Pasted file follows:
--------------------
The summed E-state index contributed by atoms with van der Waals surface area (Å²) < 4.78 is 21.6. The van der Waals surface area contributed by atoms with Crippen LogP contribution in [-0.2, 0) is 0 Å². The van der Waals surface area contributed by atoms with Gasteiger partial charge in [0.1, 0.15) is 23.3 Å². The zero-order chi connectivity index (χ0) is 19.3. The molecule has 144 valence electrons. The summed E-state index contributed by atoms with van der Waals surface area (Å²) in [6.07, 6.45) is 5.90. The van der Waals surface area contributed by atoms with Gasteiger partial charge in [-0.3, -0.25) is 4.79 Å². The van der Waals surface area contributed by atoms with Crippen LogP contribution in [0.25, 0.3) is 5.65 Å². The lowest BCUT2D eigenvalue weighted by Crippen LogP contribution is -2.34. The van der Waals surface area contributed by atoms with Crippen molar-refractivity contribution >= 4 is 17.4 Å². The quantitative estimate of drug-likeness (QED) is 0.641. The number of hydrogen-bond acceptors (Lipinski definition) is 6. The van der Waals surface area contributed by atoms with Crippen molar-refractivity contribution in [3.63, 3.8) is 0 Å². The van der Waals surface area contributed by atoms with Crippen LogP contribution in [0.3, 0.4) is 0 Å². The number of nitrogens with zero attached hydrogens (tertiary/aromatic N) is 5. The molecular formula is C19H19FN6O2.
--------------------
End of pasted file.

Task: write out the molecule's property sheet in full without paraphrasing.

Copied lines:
The summed E-state index contributed by atoms with van der Waals surface area (Å²) < 4.78 is 21.6. The van der Waals surface area contributed by atoms with Crippen LogP contribution in [-0.2, 0) is 0 Å². The van der Waals surface area contributed by atoms with Gasteiger partial charge in [0.1, 0.15) is 23.3 Å². The zero-order chi connectivity index (χ0) is 19.3. The molecule has 144 valence electrons. The summed E-state index contributed by atoms with van der Waals surface area (Å²) in [6.07, 6.45) is 5.90. The van der Waals surface area contributed by atoms with Gasteiger partial charge in [-0.3, -0.25) is 4.79 Å². The van der Waals surface area contributed by atoms with Crippen LogP contribution in [0.25, 0.3) is 5.65 Å². The lowest BCUT2D eigenvalue weighted by Crippen LogP contribution is -2.34. The van der Waals surface area contributed by atoms with Crippen molar-refractivity contribution >= 4 is 17.4 Å². The quantitative estimate of drug-likeness (QED) is 0.641. The number of hydrogen-bond acceptors (Lipinski definition) is 6. The van der Waals surface area contributed by atoms with Crippen molar-refractivity contribution in [3.63, 3.8) is 0 Å². The van der Waals surface area contributed by atoms with Crippen LogP contribution in [0.3, 0.4) is 0 Å². The number of nitrogens with zero attached hydrogens (tertiary/aromatic N) is 5. The molecular formula is C19H19FN6O2.